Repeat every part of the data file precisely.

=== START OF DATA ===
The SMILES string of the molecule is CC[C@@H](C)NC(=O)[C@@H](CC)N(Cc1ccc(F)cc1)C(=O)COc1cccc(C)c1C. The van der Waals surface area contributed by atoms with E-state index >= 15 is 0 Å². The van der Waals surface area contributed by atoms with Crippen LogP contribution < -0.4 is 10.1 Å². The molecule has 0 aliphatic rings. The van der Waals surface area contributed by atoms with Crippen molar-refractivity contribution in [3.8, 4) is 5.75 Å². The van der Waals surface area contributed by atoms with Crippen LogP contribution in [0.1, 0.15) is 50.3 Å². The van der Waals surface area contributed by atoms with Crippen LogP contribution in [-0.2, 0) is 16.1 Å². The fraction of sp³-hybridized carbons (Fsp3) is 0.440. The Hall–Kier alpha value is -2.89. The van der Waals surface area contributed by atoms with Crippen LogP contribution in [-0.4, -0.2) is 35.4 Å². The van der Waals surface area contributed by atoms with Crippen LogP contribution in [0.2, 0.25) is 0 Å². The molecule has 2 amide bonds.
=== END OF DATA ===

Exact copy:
The SMILES string of the molecule is CC[C@@H](C)NC(=O)[C@@H](CC)N(Cc1ccc(F)cc1)C(=O)COc1cccc(C)c1C. The van der Waals surface area contributed by atoms with E-state index >= 15 is 0 Å². The van der Waals surface area contributed by atoms with Crippen LogP contribution < -0.4 is 10.1 Å². The molecule has 0 aliphatic rings. The van der Waals surface area contributed by atoms with Crippen molar-refractivity contribution in [3.8, 4) is 5.75 Å². The van der Waals surface area contributed by atoms with Crippen LogP contribution in [0.1, 0.15) is 50.3 Å². The van der Waals surface area contributed by atoms with Crippen LogP contribution in [-0.2, 0) is 16.1 Å². The fraction of sp³-hybridized carbons (Fsp3) is 0.440. The Hall–Kier alpha value is -2.89. The van der Waals surface area contributed by atoms with Crippen LogP contribution in [-0.4, -0.2) is 35.4 Å². The van der Waals surface area contributed by atoms with Crippen LogP contribution in [0.2, 0.25) is 0 Å². The molecule has 2 amide bonds.